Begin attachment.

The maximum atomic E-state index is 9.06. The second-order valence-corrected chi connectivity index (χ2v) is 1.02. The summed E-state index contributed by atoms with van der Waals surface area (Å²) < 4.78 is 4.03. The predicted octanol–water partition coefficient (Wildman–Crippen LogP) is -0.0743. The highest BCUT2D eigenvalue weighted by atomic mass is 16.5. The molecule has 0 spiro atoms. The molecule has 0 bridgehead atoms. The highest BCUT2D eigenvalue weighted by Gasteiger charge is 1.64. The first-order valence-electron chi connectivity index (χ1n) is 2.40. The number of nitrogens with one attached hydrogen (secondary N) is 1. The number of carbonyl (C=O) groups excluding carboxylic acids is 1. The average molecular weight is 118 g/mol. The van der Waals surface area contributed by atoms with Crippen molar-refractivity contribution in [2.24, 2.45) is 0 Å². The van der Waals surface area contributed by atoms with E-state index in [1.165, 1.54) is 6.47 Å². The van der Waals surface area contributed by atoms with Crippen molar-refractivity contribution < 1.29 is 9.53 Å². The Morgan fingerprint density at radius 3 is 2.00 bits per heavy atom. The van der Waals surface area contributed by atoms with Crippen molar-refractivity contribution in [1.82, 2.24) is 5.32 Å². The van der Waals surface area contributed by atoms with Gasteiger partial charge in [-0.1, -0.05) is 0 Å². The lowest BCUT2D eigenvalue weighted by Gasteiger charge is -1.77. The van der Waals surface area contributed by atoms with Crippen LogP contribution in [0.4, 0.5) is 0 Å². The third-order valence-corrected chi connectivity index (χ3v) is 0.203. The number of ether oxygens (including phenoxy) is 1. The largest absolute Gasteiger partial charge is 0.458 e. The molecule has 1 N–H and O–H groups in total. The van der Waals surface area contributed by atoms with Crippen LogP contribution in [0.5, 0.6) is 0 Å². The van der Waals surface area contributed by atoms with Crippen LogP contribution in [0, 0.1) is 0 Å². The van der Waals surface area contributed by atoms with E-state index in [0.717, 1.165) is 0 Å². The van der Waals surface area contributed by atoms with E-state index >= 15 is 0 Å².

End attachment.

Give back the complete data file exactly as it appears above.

The maximum atomic E-state index is 9.06. The second-order valence-corrected chi connectivity index (χ2v) is 1.02. The summed E-state index contributed by atoms with van der Waals surface area (Å²) < 4.78 is 4.03. The predicted octanol–water partition coefficient (Wildman–Crippen LogP) is -0.0743. The highest BCUT2D eigenvalue weighted by atomic mass is 16.5. The molecule has 0 spiro atoms. The molecule has 0 bridgehead atoms. The highest BCUT2D eigenvalue weighted by Gasteiger charge is 1.64. The first-order valence-electron chi connectivity index (χ1n) is 2.40. The number of nitrogens with one attached hydrogen (secondary N) is 1. The number of carbonyl (C=O) groups excluding carboxylic acids is 1. The average molecular weight is 118 g/mol. The van der Waals surface area contributed by atoms with Crippen molar-refractivity contribution in [2.24, 2.45) is 0 Å². The van der Waals surface area contributed by atoms with E-state index in [1.165, 1.54) is 6.47 Å². The van der Waals surface area contributed by atoms with Crippen molar-refractivity contribution < 1.29 is 9.53 Å². The Morgan fingerprint density at radius 3 is 2.00 bits per heavy atom. The van der Waals surface area contributed by atoms with Crippen molar-refractivity contribution in [1.82, 2.24) is 5.32 Å². The van der Waals surface area contributed by atoms with Gasteiger partial charge in [-0.1, -0.05) is 0 Å². The lowest BCUT2D eigenvalue weighted by Gasteiger charge is -1.77. The van der Waals surface area contributed by atoms with Crippen LogP contribution in [0.4, 0.5) is 0 Å². The third-order valence-corrected chi connectivity index (χ3v) is 0.203. The number of ether oxygens (including phenoxy) is 1. The largest absolute Gasteiger partial charge is 0.458 e. The molecule has 1 N–H and O–H groups in total. The van der Waals surface area contributed by atoms with Crippen LogP contribution in [0.5, 0.6) is 0 Å². The van der Waals surface area contributed by atoms with Crippen LogP contribution in [0, 0.1) is 0 Å². The van der Waals surface area contributed by atoms with E-state index in [0.717, 1.165) is 0 Å². The van der Waals surface area contributed by atoms with E-state index >= 15 is 0 Å².